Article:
Gann’s lively rendition of New York’s musical geography, perhaps the main thread tying the collection together, is particularly savory. The author describes the city as divided into three territories with different tribes living by radically opposed ideologies. First of all, there’s the conservative kingdom of Midtown, where composers rally around the Juilliard School and the Metropolitan opera, and consider music should follow European norms. North of them lies the snobby empire of Uptown, with Columbia University as its capital. There scholars and composers such as Milton Babbitt and Jacob Druckman have developed a ruthlessly intellectual vision of music, "spiritually empty” [138], and revel in methods of musical composition such as the twelve-tone technique. South of them, on the other rim of a "Grand Canyon […] located between 20th and 59th streets” [136], lies the democratic republic of Downtown, an iconoclastic rejection of both Uptown elitism and Midtown stale formality, and "a deeply felt and collective response to an oppressive economic and cultural situation” [6]. Gann is, of course, a citizen of the latter.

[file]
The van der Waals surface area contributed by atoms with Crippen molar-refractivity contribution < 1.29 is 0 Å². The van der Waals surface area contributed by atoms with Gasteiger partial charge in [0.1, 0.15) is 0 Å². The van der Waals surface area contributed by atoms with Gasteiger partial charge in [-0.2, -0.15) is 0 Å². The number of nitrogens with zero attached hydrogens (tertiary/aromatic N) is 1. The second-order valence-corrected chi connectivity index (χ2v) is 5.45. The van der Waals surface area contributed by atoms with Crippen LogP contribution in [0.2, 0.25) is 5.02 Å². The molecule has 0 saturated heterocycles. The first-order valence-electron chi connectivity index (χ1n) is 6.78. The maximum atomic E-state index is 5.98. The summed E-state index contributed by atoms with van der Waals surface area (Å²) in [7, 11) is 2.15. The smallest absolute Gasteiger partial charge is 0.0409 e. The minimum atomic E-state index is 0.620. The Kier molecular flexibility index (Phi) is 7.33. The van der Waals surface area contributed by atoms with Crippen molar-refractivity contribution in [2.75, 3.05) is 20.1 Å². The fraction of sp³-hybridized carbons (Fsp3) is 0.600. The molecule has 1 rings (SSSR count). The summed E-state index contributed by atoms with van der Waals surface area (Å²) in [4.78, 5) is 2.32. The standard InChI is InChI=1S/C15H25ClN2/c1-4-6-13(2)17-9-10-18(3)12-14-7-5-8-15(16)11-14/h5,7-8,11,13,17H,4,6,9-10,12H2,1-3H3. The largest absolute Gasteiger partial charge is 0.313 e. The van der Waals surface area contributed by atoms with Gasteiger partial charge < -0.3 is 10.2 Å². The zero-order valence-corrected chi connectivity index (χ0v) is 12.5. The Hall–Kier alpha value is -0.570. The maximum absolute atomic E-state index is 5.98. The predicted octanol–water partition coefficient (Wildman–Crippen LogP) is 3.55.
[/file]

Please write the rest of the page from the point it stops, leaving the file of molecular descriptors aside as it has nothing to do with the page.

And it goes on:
Downtown opposes both other streams on the belief that only collective innovation can salvage classical from impending death. Gann insists on the morbidity of the classical institutions’ conventions that "dumps water on the average Joe’s inner spark” [87]. Music is a language that must constantly be reinvented—hence many a terminological incomprehension among the three musical tribes, for example on the meaning of the words composer and opera. Midtowners and Uptowners share an almost religious respect for European conventions and talk of Mozart as if he were a god and they "self-appointed priests” [77]. To them, a composer must "write in conventional notation for conventional European-style ensembles” [144] and operas must "contain linear narrative, exciting emotional scenes, soprano arias, period costumes, and so on” [55].